Not many of you should become teachers, my fellow believers, because you know that we who teach will be judged more strictly. James 3, verse 1.
Happy Halloween on that thought. I’m glad I’m not a teacher; I don’t have the patience for it. No, I’m not putting teachers on a pedestal. I don’t want to talk about the myriad of problems with American public education and, yes, some of those problems are the fault of teachers. Still, it’s undeniable that teaching others is a calling that requires patience, devotion, and understanding on levels that I simply don’t possess.
James is glad I’m not a teacher too; at least that’s one way I’m reading the verse. Teachers should be held to a higher standard because God does. Teachers are responsible for passing on (as Paul said) what is of first and foremost importance; what we need to make it in this world. It’s debatable whether or not this includes algebra. Those who teach are in the spotlight and rightfully so because shaping the hearts and minds of others impacts the world for years to come. What would you say to the teachers who taught Hitler, Charles Manson, or Joseph Kony? Or the teachers who taught Ghandi, Billy Graham, and Martin Luther King? Whether we realize it or not, those folks impacted those impactful minds to do things that impacted the world in ways we still talk about. That’s more responsibility than I could bear 24/7. I’m glad I’m not a teacher.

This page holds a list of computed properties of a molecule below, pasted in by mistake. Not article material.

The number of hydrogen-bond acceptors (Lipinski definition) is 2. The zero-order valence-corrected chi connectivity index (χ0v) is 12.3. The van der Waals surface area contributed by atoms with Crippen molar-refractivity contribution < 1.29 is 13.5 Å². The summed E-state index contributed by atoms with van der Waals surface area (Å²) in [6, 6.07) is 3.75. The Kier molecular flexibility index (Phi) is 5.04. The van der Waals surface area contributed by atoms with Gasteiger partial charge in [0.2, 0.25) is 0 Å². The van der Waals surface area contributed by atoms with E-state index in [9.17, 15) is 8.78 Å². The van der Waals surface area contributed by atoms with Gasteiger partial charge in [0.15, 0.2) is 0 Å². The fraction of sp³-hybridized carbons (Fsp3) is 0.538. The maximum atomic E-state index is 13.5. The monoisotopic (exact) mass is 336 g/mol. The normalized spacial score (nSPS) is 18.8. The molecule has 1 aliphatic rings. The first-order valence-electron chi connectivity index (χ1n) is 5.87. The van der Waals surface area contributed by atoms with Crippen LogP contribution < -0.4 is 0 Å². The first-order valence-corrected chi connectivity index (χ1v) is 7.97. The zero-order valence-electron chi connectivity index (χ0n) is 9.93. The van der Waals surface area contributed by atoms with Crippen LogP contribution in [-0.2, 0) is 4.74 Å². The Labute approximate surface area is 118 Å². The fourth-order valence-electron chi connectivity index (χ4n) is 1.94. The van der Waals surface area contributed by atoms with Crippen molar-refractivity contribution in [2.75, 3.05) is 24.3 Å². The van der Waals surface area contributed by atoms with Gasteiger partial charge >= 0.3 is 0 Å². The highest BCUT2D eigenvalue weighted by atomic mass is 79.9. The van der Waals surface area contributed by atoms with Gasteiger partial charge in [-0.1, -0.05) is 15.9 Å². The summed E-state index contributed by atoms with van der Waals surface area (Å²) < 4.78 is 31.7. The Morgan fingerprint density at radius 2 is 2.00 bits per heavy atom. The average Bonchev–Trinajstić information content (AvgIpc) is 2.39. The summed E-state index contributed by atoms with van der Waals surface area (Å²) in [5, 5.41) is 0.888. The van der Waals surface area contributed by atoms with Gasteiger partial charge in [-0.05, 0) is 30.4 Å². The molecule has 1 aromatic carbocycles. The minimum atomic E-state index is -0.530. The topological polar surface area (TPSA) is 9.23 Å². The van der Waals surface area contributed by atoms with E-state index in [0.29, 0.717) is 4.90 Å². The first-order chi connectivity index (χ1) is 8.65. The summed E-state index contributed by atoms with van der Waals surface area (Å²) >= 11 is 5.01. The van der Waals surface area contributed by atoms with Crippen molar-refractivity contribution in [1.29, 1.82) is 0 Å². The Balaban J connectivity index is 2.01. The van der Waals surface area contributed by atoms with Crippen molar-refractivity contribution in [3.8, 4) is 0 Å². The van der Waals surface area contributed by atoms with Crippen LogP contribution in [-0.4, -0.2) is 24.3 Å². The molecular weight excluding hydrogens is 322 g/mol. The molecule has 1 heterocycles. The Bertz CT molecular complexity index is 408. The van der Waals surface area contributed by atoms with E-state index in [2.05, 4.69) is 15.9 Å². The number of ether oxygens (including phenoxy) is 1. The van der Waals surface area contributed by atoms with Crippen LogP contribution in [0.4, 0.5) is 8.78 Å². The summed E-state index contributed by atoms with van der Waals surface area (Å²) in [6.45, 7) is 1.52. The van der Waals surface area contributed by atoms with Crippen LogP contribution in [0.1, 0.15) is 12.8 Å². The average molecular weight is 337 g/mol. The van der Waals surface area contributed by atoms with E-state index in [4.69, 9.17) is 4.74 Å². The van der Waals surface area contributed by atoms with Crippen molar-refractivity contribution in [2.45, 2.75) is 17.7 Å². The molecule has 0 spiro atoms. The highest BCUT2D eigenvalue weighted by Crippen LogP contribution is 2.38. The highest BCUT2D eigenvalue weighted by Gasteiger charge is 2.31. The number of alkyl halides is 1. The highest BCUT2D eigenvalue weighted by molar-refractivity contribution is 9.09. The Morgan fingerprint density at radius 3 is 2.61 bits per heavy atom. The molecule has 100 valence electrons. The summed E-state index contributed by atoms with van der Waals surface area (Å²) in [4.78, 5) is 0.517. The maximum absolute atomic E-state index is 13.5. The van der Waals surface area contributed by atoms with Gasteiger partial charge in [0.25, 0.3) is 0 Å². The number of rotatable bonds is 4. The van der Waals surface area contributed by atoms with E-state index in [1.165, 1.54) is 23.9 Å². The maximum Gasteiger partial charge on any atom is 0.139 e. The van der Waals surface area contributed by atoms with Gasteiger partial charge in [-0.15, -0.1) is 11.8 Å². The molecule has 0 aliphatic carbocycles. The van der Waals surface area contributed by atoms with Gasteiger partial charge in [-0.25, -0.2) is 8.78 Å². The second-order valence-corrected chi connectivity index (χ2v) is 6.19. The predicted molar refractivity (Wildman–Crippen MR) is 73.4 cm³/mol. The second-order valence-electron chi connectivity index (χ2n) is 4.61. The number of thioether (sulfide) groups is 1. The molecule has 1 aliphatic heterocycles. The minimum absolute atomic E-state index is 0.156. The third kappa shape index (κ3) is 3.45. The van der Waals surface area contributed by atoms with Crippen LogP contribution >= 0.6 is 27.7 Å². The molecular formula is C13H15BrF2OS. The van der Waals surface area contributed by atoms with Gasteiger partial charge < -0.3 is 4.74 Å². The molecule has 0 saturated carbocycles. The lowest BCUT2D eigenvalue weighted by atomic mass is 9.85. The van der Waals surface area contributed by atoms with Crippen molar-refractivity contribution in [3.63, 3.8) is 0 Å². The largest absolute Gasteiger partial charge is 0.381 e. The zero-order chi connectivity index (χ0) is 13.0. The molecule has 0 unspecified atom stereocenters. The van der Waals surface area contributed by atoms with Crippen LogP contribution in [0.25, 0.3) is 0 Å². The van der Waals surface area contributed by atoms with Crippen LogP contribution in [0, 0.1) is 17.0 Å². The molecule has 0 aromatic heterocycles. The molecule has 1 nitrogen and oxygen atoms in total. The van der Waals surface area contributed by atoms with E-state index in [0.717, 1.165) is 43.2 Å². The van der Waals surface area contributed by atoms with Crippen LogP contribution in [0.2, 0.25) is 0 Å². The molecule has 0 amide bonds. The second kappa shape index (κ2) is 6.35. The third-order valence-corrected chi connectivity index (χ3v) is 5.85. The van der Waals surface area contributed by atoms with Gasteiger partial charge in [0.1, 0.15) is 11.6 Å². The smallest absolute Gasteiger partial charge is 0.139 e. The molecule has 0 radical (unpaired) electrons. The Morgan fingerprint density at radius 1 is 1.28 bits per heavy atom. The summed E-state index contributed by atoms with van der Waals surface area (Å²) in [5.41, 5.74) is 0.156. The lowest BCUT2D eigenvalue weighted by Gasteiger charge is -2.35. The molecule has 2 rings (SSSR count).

…Except that you and I are teachers. If you’re a parent, you’re a teacher (and you teach more to your kids than any school ever will). If you’re a blogger, you’re teaching others. If you’re a manager at any task, your primary task is teaching and mentoring, NOT telling others what to do. If you’re a quiet follower, you’re a better teacher than I’ll ever be. Get the picture?
Those whose job it is to formally teach are and will be held to a standard that the rest of us don’t and won’t know. According to James (and thus Jesus), that’s how it should be. But don’t lose sight of the fact that you and I teach others in everything we do. Just the other day I was reading the text of my first book, Uncle Boo and Me, which is about my son’s invisible friend. I realize now all the things I was teaching my son in my absence and in my absence even when I was home. How he and Uncle Boo were reaching out to me; how they’re still teaching me good lessons today. We’re teaching in everything we do, even if we don’t get an apple on our desk. Never forget that.
Teacher Jesus, teach me today to be forgiving, listening, merciful, and compassionate. Nothing else I do in how I live my life will be more important than how I live and teach these things of You to others.
Who do you teach?
In what ways are you a teacher where you are?
Who taught you and what is most important about that?